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It took a caring Christian friend to help Val Hellman of the W's rediscover God's love.
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The Ws

The Ws

When Val Hellman looks back on his years in high school, he doesn't remember letter jackets, dates every weekend, or invitations to the coolest parties.

"I struggled with loneliness a lot," he says. But Val (short for Valentine) doesn't have any trouble meeting people these days. As the tenor sax and clarinet player for the W's—a band whose sound is a hot combination of swing, ska and jazz—he's toured with bands like dc Talk and played for thousands. It's like Val and the rest of the guys in the W's have risen to the top overnight. (In our most recent Christian Music Awards contest, you voted 'em the best new group.) But back in high school, Val's social life barely made it off the ground.

"I was really shy, so I didn't talk to people," he admits. "I was a nerd, and nobody liked me. I got stuffed into the garbage can at lunch and stuff. It was really hard not having friends."

A churchgoing Christian since elementary school, Val was well aware that God knew of his frustrations. And he knew God could change things.

"I prayed every night for help to get through the next day," says Val. "Eventually, I made friends. People started coming up and talking with me."

God had heard Val in some of his loneliest times. But it wasn't long before Val forgot that God was worth hearing, too. After Val enrolled at Oregon State University, he jumped full-force into the party scene. In his own words, he "went crazy."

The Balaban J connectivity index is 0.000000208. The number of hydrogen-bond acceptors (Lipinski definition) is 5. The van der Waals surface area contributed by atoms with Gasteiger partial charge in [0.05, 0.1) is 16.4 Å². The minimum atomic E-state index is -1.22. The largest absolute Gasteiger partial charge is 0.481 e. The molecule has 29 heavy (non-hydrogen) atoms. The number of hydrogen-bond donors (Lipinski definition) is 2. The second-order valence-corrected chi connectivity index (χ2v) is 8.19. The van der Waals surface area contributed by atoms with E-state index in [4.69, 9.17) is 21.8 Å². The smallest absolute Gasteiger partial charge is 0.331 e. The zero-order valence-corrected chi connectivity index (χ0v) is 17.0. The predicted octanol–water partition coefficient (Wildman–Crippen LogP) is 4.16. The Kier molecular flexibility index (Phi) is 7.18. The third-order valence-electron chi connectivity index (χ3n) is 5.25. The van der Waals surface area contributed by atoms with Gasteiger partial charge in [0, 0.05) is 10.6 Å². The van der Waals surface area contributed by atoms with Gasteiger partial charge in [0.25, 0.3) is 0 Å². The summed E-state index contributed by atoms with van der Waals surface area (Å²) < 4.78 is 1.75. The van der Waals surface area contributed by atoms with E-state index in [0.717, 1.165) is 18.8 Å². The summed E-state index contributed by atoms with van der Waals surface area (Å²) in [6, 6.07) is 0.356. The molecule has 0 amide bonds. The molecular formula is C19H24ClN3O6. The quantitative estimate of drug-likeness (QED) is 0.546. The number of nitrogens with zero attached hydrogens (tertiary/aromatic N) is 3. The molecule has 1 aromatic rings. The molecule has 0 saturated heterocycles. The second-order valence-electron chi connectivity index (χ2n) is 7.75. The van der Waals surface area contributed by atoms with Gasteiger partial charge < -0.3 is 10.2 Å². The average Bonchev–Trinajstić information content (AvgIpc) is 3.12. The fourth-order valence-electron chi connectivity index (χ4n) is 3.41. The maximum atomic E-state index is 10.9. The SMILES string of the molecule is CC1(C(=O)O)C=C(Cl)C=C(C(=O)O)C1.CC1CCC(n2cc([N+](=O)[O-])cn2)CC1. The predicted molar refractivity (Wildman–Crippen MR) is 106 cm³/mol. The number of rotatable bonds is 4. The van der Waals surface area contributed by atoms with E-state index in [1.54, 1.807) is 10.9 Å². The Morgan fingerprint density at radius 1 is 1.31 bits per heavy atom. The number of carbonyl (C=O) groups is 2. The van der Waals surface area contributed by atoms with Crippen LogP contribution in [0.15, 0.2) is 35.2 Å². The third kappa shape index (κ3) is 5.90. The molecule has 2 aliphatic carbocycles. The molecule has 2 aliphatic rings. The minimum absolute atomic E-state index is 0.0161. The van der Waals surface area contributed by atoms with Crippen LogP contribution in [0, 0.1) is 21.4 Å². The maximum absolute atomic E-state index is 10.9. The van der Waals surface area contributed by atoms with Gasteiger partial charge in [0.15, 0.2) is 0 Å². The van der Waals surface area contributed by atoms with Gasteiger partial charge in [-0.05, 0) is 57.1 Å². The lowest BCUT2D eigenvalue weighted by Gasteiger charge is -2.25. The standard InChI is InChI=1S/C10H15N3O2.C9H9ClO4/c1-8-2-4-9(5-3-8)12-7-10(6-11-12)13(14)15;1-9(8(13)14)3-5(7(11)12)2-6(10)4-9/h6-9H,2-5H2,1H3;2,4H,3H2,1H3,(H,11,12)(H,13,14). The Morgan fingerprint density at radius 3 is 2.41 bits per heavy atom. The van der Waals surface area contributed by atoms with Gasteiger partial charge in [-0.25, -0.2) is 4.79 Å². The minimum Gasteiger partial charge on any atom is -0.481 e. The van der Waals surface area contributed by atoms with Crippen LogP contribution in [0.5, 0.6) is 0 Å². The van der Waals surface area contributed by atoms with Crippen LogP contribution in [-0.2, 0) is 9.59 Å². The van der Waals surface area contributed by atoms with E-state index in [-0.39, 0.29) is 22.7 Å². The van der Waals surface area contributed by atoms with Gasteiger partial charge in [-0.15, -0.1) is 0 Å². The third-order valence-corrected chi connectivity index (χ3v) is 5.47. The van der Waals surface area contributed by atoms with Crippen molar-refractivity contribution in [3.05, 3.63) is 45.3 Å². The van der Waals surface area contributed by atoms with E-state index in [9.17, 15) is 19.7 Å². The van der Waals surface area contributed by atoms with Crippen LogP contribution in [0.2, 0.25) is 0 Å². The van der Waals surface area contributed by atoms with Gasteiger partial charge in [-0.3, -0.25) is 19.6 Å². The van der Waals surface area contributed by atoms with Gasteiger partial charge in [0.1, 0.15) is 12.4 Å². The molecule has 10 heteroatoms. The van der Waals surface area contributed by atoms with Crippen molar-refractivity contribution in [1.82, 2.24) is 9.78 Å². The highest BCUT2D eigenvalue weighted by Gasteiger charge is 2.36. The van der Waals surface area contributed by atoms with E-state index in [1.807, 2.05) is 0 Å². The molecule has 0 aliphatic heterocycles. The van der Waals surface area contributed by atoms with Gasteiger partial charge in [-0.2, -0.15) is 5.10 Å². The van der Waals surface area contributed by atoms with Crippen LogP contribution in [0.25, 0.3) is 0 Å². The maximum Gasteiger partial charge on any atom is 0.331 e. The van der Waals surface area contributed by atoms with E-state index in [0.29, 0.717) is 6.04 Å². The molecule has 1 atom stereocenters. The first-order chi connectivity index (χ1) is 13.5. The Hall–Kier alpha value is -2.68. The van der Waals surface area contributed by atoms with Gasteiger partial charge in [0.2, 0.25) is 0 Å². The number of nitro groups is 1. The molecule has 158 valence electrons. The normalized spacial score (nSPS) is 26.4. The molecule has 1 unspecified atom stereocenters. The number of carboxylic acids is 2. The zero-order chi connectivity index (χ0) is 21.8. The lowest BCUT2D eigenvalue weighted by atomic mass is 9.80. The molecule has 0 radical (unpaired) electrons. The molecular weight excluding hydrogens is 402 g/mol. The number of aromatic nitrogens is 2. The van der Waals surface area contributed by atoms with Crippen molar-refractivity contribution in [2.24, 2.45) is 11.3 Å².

"After I started college, I didn't have any Christian friends. There was no one to hold me accountable. People would say, ‘Let's go to this party and have a beer,' and I'd say, ‘OK.' Or someone would tell me, ‘That girl really has it for you,' and I'd go fool around with her. It all seemed so fun at the time."

Fun, maybe, but hardly fulfilling. The wild parties didn't give Val much more than a load of regret and a deep emptiness inside. Val didn't like the lifestyle he was leading. But he just couldn't find the will to change his behavior.

That's when Val got to know J.P., someone who would help turn his actions around—and turn his heart back to God. J.P. lived in the same house at college. He gave Val a CD of the Christian punk group MxPx, and Val came back with questions.

"I'd ask J.P. why he acted like this and like that," Val says. "I learned that the basis of his life was his relationship with Jesus. He made that evident to me without preaching at me. And it brought me back to faith."

Through their conversations, J.P. showed Val that the drinking and the sex were only surface issues. What Val needed most was a concept of God's incredible grace. Instead of telling him what to do, J.P. got Val to think about why he did the things he did. With the accountability of a good friend and the love of a great God, Val got back on the right track.

"You can have a lot of fun without doing those things I was doing," he says. "I don't do any of those things anymore, and I still have lots of fun hanging out with my Christian friends."

Yeah, when Val and his buds in the W's bring their swingin' show to fans across the country, they have a blast. But they also encourage people to get serious about their relationship with God. Val, for one, is speaking from experience.

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